International health organizations are doing extensive community outreach to explain how the disease is transmitted—only through direct contact with the bodily fluids of symptomatic people—and to explain that those cured are no longer contagious.

The most powerful tool to combat stigma is the way health care workers treat a discharged patient, said Corinne Benazech, the representative in Guinea for Doctors Without Borders in Guinea.

"The patient never leaves alone," she said of when Ebola survivors leave their isolation wards, and health care workers individually shake hands with the survivor.

Discharged patients receive a certificate from the minister of health that states they are no longer contagious, said Tom Fletcher, an infectious disease physician with the World Health Organization who is working in Guinea. However, the virus may linger in a male patient's semen, so men are given a three-month supply of condoms, he added.

The Guinean doctor was treated for about a week before he was declared cured. Fletcher said that's typical for the miraculous few: "These people should be celebrated, really, as opposed to stigmatized."

Explore further: Guinean Ebola survivor tells of being 'reborn'

Related Stories

Guinean Ebola survivor tells of being 'reborn'

April 11, 2014
A woman struck down by the killer Ebola virus raging in Guinea has told of her joy at being "reborn" after pulling through against the odds.

West Africa's Ebola outbreak has claimed 137 lives

April 18, 2014
The World Health Organization says an Ebola virus outbreak in West Africa has claimed 137 lives.

Morocco steps up guard after Ebola outbreak in Guinea

April 1, 2014
Morocco announced extra health screening measures Tuesday at entry points to the country, in particular at Casablanca airport, after the outbreak of the deadly Ebola epidemic in Guinea.

Saudi halts Guinea, Liberia pilgrim visas over Ebola

April 1, 2014
Saudi Arabia on Tuesday announced the suspension of visas for Muslim pilgrims from Guinea and Liberia, two African countries hit by an outbreak of the deadly Ebola epidemic.

Ebola outbreak in Guinea an 'unprecedented epidemic', MSF says (Update)

March 31, 2014
Aid organisation Doctors Without Borders said Monday an Ebola outbreak suspected of killing at least 78 people in Guinea was an "unprecedented epidemic" that had spread across the west African nation.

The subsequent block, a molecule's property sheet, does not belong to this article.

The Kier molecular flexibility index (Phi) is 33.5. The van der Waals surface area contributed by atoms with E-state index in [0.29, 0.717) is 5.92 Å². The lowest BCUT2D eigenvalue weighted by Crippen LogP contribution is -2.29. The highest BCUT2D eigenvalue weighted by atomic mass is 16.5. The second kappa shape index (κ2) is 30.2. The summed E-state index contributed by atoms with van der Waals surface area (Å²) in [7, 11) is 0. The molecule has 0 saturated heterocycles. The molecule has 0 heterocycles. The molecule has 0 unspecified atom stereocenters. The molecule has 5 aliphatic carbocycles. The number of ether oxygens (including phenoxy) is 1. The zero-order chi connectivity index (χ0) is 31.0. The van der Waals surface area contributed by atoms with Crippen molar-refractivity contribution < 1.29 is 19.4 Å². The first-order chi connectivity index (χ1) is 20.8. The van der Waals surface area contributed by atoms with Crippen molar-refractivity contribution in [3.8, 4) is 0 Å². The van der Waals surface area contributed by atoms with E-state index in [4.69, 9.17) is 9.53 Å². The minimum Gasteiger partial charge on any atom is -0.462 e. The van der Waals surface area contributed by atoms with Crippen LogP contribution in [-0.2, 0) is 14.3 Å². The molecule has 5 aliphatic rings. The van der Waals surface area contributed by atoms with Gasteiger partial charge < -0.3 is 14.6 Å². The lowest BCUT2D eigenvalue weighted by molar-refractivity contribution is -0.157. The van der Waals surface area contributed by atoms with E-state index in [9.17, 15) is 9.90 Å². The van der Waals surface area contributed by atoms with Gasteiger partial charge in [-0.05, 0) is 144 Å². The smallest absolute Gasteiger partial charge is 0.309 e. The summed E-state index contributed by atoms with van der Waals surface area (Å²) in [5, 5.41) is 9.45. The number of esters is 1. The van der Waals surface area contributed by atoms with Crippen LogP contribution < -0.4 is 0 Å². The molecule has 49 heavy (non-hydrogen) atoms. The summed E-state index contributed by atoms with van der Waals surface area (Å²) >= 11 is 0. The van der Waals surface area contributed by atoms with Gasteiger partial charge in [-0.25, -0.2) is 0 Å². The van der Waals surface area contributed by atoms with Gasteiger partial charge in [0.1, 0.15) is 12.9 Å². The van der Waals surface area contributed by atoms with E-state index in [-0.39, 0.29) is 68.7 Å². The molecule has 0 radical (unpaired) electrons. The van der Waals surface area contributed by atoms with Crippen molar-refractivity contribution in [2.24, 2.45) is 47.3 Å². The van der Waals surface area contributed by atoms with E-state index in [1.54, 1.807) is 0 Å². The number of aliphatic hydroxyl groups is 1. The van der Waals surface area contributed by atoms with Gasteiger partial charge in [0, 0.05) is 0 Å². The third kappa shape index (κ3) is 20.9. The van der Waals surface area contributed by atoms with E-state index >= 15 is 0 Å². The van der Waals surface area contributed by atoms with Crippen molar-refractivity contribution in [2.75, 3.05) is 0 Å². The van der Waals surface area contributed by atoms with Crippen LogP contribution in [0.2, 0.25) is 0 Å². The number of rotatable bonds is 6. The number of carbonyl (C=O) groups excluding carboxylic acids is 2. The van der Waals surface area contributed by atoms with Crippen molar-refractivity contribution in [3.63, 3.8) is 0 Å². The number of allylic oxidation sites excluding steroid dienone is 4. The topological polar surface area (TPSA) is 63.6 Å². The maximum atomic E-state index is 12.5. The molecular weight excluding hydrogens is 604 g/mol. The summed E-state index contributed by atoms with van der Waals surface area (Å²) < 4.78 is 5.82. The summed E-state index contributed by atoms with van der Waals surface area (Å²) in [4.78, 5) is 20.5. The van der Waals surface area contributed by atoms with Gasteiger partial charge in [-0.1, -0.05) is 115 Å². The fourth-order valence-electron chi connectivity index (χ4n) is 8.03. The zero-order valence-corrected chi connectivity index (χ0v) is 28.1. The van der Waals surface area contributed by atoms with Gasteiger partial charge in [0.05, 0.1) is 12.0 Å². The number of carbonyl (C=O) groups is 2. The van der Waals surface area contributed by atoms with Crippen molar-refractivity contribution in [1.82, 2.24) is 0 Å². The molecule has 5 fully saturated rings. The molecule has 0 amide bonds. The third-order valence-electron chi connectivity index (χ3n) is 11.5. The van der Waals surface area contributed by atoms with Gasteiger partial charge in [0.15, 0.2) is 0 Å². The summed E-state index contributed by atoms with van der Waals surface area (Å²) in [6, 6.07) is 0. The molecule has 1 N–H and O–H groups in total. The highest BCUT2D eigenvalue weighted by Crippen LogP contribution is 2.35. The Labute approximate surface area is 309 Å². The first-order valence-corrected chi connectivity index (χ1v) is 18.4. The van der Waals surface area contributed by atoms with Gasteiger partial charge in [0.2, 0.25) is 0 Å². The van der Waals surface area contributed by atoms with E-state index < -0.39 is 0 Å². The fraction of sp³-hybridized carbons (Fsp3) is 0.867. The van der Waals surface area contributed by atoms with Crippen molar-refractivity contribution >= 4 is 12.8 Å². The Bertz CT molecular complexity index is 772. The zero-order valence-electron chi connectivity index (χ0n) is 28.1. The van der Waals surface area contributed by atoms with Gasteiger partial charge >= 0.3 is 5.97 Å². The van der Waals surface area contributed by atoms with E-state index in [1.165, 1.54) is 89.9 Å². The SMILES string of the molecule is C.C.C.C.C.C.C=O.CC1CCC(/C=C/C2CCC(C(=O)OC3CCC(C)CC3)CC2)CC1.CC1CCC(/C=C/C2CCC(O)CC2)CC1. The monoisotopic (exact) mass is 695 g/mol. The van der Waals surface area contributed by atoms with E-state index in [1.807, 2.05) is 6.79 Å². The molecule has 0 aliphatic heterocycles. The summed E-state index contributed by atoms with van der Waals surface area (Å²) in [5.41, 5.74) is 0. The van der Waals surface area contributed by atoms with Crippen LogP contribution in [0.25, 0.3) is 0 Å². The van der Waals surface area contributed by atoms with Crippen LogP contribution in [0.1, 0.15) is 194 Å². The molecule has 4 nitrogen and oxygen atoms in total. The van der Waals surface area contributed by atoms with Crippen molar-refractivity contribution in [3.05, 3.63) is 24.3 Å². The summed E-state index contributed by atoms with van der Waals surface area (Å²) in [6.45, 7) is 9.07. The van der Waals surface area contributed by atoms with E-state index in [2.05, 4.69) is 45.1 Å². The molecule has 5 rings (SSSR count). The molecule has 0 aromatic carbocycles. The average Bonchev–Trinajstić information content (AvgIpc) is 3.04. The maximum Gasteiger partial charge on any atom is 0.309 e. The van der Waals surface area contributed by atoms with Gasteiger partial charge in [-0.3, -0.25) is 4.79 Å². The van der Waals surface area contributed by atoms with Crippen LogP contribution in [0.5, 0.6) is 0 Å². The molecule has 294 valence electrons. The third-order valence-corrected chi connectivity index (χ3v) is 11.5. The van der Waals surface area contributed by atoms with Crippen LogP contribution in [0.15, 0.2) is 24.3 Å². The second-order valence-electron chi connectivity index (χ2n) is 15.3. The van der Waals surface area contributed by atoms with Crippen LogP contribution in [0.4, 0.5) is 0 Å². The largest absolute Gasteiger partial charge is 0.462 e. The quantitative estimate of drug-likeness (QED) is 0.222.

Guinea reports Ebola death toll rises to 78

March 31, 2014
Health authorities in Guinea are facing an "unprecedented epidemic" of Ebola, an international aid group warned Monday as the death toll from the disease that causes severe bleeding reached 78.

Recommended for you

Google searches can be used to track dengue in underdeveloped countries

July 20, 2017
An analytical tool that combines Google search data with government-provided clinical data can quickly and accurately track dengue fever in less-developed countries, according to new research published in PLOS Computational ...

MRSA emerged years before methicillin was even discovered

July 19, 2017
Methicillin resistant Staphylococcus aureus (MRSA) emerged long before the introduction of the antibiotic methicillin into clinical practice, according to a study published in the open access journal Genome Biology. It was ...

New test distinguishes Zika from similar viral infections

July 18, 2017
A new test is the best-to-date in differentiating Zika virus infections from infections caused by similar viruses. The antibody-based assay, developed by researchers at UC Berkeley and Humabs BioMed, a private biotechnology ...

'Superbugs' study reveals complex picture of E. coli bloodstream infections

July 18, 2017
The first large-scale genetic study of Escherichia coli (E. coli) cultured from patients with bloodstream infections in England showed that drug resistant 'superbugs' are not always out-competing other strains. Research by ...

Ebola virus can persist in monkeys that survived disease, even after symptoms disappear

July 17, 2017
Ebola virus infection can be detected in rhesus monkeys that survive the disease and no longer show symptoms, according to research published by Army scientists in today's online edition of the journal Nature Microbiology. ...

Mountain gorillas have herpes virus similar to that found in humans

July 13, 2017
Scientists from the University of California, Davis, have detected a herpes virus in wild mountain gorillas that is very similar to the Epstein-Barr virus in humans, according to a study published today in the journal Scientific ...

0 comments

Please sign in to add a comment. Registration is free, and takes less than a minute. Read more

Click here to reset your password.
Sign in to get notified via email when new comments are made.